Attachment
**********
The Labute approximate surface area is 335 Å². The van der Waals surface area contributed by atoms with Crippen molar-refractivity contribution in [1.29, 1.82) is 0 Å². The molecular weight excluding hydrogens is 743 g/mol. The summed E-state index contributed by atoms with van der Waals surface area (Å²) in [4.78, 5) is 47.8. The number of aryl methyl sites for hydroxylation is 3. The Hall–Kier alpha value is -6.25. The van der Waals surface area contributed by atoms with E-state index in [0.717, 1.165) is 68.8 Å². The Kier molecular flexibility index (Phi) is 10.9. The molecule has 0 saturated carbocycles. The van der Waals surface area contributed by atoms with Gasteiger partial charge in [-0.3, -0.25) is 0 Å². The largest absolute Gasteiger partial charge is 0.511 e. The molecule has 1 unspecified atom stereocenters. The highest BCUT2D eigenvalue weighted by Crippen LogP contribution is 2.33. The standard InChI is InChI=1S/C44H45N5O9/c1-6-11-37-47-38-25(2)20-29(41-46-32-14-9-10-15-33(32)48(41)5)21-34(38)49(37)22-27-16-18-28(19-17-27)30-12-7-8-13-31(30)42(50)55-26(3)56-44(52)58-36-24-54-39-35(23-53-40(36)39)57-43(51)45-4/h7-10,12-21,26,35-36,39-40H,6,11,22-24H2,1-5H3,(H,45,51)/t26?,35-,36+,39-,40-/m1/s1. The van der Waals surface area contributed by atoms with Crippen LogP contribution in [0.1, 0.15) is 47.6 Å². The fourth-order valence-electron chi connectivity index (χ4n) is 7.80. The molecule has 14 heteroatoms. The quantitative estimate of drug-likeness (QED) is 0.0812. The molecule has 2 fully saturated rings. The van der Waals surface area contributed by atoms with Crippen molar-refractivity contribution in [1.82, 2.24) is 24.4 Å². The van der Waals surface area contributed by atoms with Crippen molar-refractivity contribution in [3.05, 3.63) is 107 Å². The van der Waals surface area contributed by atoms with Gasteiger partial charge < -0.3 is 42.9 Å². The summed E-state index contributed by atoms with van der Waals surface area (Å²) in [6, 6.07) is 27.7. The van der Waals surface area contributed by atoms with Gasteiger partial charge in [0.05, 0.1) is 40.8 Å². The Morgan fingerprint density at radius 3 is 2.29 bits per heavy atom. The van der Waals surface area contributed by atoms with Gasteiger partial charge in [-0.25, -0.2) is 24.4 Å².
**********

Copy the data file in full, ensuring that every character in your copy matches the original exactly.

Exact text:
The Labute approximate surface area is 335 Å². The van der Waals surface area contributed by atoms with Crippen molar-refractivity contribution in [1.29, 1.82) is 0 Å². The molecular weight excluding hydrogens is 743 g/mol. The summed E-state index contributed by atoms with van der Waals surface area (Å²) in [4.78, 5) is 47.8. The number of aryl methyl sites for hydroxylation is 3. The Hall–Kier alpha value is -6.25. The van der Waals surface area contributed by atoms with E-state index in [0.717, 1.165) is 68.8 Å². The Kier molecular flexibility index (Phi) is 10.9. The molecule has 0 saturated carbocycles. The van der Waals surface area contributed by atoms with Gasteiger partial charge in [-0.3, -0.25) is 0 Å². The largest absolute Gasteiger partial charge is 0.511 e. The molecule has 1 unspecified atom stereocenters. The highest BCUT2D eigenvalue weighted by Crippen LogP contribution is 2.33. The standard InChI is InChI=1S/C44H45N5O9/c1-6-11-37-47-38-25(2)20-29(41-46-32-14-9-10-15-33(32)48(41)5)21-34(38)49(37)22-27-16-18-28(19-17-27)30-12-7-8-13-31(30)42(50)55-26(3)56-44(52)58-36-24-54-39-35(23-53-40(36)39)57-43(51)45-4/h7-10,12-21,26,35-36,39-40H,6,11,22-24H2,1-5H3,(H,45,51)/t26?,35-,36+,39-,40-/m1/s1. The van der Waals surface area contributed by atoms with Crippen LogP contribution in [0.1, 0.15) is 47.6 Å². The fourth-order valence-electron chi connectivity index (χ4n) is 7.80. The molecule has 14 heteroatoms. The quantitative estimate of drug-likeness (QED) is 0.0812. The molecule has 2 fully saturated rings. The van der Waals surface area contributed by atoms with Crippen molar-refractivity contribution in [1.82, 2.24) is 24.4 Å². The van der Waals surface area contributed by atoms with Crippen molar-refractivity contribution in [3.05, 3.63) is 107 Å². The van der Waals surface area contributed by atoms with Gasteiger partial charge < -0.3 is 42.9 Å². The summed E-state index contributed by atoms with van der Waals surface area (Å²) in [6, 6.07) is 27.7. The van der Waals surface area contributed by atoms with Gasteiger partial charge in [0.05, 0.1) is 40.8 Å². The Morgan fingerprint density at radius 3 is 2.29 bits per heavy atom. The van der Waals surface area contributed by atoms with Gasteiger partial charge in [-0.25, -0.2) is 24.4 Å².